It happens every year in the late summer or early fall…a desire to create, to make beauty, to design something, whether it is for the home, my wardrobe or workspace. And for the past two years, I have had little luck scratching that itch. For a while it was acrylic painting, but when J. Miguel moved in, there was suddenly no room for my easels, canvases, brushes, paints and supplies. Then it was coloring, and while it did temporarily fill a void, I never felt like I was actually creating something. Anyone can color between the lines and yes, some can create incredible pictures using special techniques, but for whatever reason, it left me unfulfilled.
So I started doing some research and discovered the wonderful world of jewelry making. Soon, I found myself learning an entirely new language. Words with meanings I never knew existed before have crept into my vocabulary: findings, crimps, round nose pliers, side cutters, crimpers, clasps, Czech glass beads, seed beads, filler beads, .018 mm wire, jump rings, charms, etc., etc. It’s been an exhilarating kind of feeling filled with ideas, intimidation and an overwhelming discovery of what one can do to create beautiful pieces of jewelry—pieces I would actually wear to work!
With guidance from a friend who has done this type of craft for years, yesterday I learned how to use all the new hardware I purchased (free of charge with my credit card points). And I spent a modest amount of money yesterday building up my bead and findings inventory thanks to a 70% off Labor Day sale at Michael’s, guaranteeing me hours of creativity and design. It’s safe to say now I’m addicted. I could spend hours designing and making necklaces and bracelets, and once I improve my skills, I’ll experiment with earrings and rings.
As I sat at my worktable last night working on a teal green and gold bracelet, I realized the value of having a hobby and why people are willing to invest time and money into an activity that brings them joy and learning. Now that I’ve experienced the excitement of this new activity, I can’t wait to spend every non-working waking hour dedicated to this!
Just the other day I saw someone post a WSJ article on Facebook with the headline, “Why 4 a.m. is the Most Productive Hour,” an article that basically praised the likes of Tim Cook and Michelle Obama who wake up at 4 a.m. to catch up on emails and get an early head start to their busy days. It went on to interview other “powerhouses” who agreed that the most productive part of their days is the 4 a.m. to 6 a.m. timeframe. What a sad existence. And why are we praising these people?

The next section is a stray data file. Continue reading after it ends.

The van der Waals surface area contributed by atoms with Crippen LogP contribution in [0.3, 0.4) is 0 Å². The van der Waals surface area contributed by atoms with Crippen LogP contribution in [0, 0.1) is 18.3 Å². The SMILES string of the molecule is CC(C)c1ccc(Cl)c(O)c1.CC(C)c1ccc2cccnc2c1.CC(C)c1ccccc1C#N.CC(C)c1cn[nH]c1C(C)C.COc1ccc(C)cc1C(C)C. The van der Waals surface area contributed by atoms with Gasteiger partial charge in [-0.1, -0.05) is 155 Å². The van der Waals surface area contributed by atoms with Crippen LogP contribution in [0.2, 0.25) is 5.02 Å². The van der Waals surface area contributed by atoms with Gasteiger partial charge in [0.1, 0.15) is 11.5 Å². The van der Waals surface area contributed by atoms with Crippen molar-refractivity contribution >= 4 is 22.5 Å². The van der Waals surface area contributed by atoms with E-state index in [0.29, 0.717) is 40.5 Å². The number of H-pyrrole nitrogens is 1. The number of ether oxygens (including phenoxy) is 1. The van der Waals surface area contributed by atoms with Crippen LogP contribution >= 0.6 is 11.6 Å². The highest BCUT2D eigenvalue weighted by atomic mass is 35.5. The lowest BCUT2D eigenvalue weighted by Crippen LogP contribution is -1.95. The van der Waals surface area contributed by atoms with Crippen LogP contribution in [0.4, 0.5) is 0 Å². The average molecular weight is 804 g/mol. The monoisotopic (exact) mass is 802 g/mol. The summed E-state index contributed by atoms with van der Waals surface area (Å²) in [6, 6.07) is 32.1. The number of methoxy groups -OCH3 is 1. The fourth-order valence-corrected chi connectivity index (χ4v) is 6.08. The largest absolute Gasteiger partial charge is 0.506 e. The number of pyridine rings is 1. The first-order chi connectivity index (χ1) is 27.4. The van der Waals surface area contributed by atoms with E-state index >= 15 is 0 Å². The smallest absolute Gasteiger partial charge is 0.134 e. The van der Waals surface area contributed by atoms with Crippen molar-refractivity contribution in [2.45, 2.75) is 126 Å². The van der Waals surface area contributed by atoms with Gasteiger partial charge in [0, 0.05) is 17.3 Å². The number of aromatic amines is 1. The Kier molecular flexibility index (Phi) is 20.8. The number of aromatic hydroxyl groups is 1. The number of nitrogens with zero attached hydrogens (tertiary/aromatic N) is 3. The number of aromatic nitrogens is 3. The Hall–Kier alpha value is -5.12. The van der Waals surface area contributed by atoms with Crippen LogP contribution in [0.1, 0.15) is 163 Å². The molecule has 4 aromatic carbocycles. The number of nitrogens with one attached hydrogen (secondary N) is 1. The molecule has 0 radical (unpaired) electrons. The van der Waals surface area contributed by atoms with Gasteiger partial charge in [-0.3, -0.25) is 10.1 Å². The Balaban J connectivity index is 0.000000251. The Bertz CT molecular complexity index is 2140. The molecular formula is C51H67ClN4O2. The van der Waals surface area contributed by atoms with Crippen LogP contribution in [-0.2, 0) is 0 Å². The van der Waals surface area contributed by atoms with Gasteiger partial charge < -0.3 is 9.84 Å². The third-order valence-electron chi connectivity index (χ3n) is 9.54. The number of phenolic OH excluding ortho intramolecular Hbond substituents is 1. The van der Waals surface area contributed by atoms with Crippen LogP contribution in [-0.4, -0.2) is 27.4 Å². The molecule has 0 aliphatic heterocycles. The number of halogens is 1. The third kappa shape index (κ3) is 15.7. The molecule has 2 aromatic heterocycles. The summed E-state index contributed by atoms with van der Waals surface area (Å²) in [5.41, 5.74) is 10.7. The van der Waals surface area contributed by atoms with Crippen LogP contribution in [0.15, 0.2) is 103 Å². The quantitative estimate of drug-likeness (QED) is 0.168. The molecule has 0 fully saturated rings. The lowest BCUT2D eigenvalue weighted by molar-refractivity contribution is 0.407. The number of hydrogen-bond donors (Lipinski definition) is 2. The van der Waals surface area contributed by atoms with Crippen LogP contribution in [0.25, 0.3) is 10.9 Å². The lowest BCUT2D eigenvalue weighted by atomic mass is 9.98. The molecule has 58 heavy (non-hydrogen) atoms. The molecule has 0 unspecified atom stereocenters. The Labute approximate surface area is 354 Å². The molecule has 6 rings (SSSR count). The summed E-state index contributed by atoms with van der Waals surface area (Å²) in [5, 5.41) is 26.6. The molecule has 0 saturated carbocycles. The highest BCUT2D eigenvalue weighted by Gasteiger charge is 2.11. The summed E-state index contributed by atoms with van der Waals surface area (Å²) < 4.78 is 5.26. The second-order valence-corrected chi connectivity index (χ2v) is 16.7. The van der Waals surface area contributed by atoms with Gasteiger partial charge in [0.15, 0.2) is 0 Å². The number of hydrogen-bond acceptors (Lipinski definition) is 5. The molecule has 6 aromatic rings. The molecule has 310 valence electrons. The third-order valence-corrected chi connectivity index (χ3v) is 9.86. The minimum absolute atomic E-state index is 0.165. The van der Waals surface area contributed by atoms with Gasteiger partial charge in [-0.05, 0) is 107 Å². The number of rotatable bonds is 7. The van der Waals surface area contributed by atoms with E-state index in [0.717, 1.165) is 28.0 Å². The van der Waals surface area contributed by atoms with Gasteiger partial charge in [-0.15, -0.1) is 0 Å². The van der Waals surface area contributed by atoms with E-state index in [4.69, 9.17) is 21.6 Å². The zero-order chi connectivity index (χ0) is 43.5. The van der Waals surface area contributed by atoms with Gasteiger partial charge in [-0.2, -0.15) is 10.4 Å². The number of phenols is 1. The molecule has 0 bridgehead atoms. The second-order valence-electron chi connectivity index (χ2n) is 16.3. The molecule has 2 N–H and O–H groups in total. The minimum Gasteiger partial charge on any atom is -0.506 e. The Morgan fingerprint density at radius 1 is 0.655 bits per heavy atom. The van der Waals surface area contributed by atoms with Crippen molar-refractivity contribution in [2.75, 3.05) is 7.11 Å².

How is sacrificing on sleep (and free time for those who do this on weekends and holidays) being productive? How is this being praised as working efficiently? Why is a reputable newspaper like the Wall Street Journal glorifying this ridiculous practice? If you can’t get done what you need to get done during normal waking hours, you are anything but efficient or productive. If you can’t manage your time, prioritize, and delegate during the course of your day, something is wrong with your work style. There is absolutely no need to get up at 4 a.m. to catch up on emails, especially if you are Tim Cook or Michelle Obama with the money and resources to delegate. Honestly, I feel something is wrong with your life if that’s considered the most productive time of your day.
If you ask me, life is too short. The world will not fall apart if we get an extra two hours of sleep from our already sleep-deprived lives. And while society likes to tell us the super stars of today make time for emails, the gym or work at 4 a.m., I believe the true super stars get their work done and still make time for rest, relaxation and hobbies that challenge and enlighten them, without sacrificing on sleep. Think about what you will regret the most at the end of your life. Not getting up at 4 a.m. to check your emails or not re-arranging your life so you can enjoy simple joys like hobbies and people who bring you happiness. If you ask me, the choice is simple. Screw society and newspapers telling us otherwise. If you are struggling to get things done, re-evaluate your work style and ask for help before resorting to a 4 a.m. daily wake-up call. Life is simply too damn short.